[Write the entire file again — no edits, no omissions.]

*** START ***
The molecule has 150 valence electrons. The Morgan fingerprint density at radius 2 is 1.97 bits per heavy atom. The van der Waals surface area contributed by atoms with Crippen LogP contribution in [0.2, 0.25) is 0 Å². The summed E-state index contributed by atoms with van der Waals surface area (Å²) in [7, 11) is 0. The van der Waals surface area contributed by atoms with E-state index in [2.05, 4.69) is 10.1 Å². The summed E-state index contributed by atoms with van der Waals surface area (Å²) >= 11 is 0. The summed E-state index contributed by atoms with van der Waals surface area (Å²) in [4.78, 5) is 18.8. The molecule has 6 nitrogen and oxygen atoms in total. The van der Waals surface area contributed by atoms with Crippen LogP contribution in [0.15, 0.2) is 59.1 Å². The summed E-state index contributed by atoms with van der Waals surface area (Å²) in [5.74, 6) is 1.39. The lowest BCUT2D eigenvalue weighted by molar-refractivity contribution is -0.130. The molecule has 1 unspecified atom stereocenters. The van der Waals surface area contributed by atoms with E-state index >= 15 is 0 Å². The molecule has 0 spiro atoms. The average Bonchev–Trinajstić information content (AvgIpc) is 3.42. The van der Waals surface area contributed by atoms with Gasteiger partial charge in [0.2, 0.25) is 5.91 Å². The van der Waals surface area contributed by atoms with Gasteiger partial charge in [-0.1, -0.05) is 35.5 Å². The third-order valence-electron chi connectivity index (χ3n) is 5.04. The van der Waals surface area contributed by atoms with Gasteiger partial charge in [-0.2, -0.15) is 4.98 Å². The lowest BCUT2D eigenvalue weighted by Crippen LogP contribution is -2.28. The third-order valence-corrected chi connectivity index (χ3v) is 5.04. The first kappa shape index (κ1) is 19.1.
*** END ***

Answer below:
The molecule has 150 valence electrons. The Morgan fingerprint density at radius 2 is 1.97 bits per heavy atom. The van der Waals surface area contributed by atoms with Crippen LogP contribution in [0.2, 0.25) is 0 Å². The summed E-state index contributed by atoms with van der Waals surface area (Å²) in [7, 11) is 0. The van der Waals surface area contributed by atoms with E-state index in [2.05, 4.69) is 10.1 Å². The summed E-state index contributed by atoms with van der Waals surface area (Å²) >= 11 is 0. The summed E-state index contributed by atoms with van der Waals surface area (Å²) in [4.78, 5) is 18.8. The molecule has 6 nitrogen and oxygen atoms in total. The van der Waals surface area contributed by atoms with Crippen LogP contribution in [0.15, 0.2) is 59.1 Å². The summed E-state index contributed by atoms with van der Waals surface area (Å²) in [5.74, 6) is 1.39. The lowest BCUT2D eigenvalue weighted by molar-refractivity contribution is -0.130. The molecule has 1 unspecified atom stereocenters. The van der Waals surface area contributed by atoms with E-state index >= 15 is 0 Å². The molecule has 0 spiro atoms. The average Bonchev–Trinajstić information content (AvgIpc) is 3.42. The van der Waals surface area contributed by atoms with Gasteiger partial charge in [0.2, 0.25) is 5.91 Å². The van der Waals surface area contributed by atoms with Gasteiger partial charge in [-0.1, -0.05) is 35.5 Å². The third-order valence-electron chi connectivity index (χ3n) is 5.04. The van der Waals surface area contributed by atoms with Gasteiger partial charge in [-0.2, -0.15) is 4.98 Å². The lowest BCUT2D eigenvalue weighted by Crippen LogP contribution is -2.28. The third-order valence-corrected chi connectivity index (χ3v) is 5.04. The first kappa shape index (κ1) is 19.1.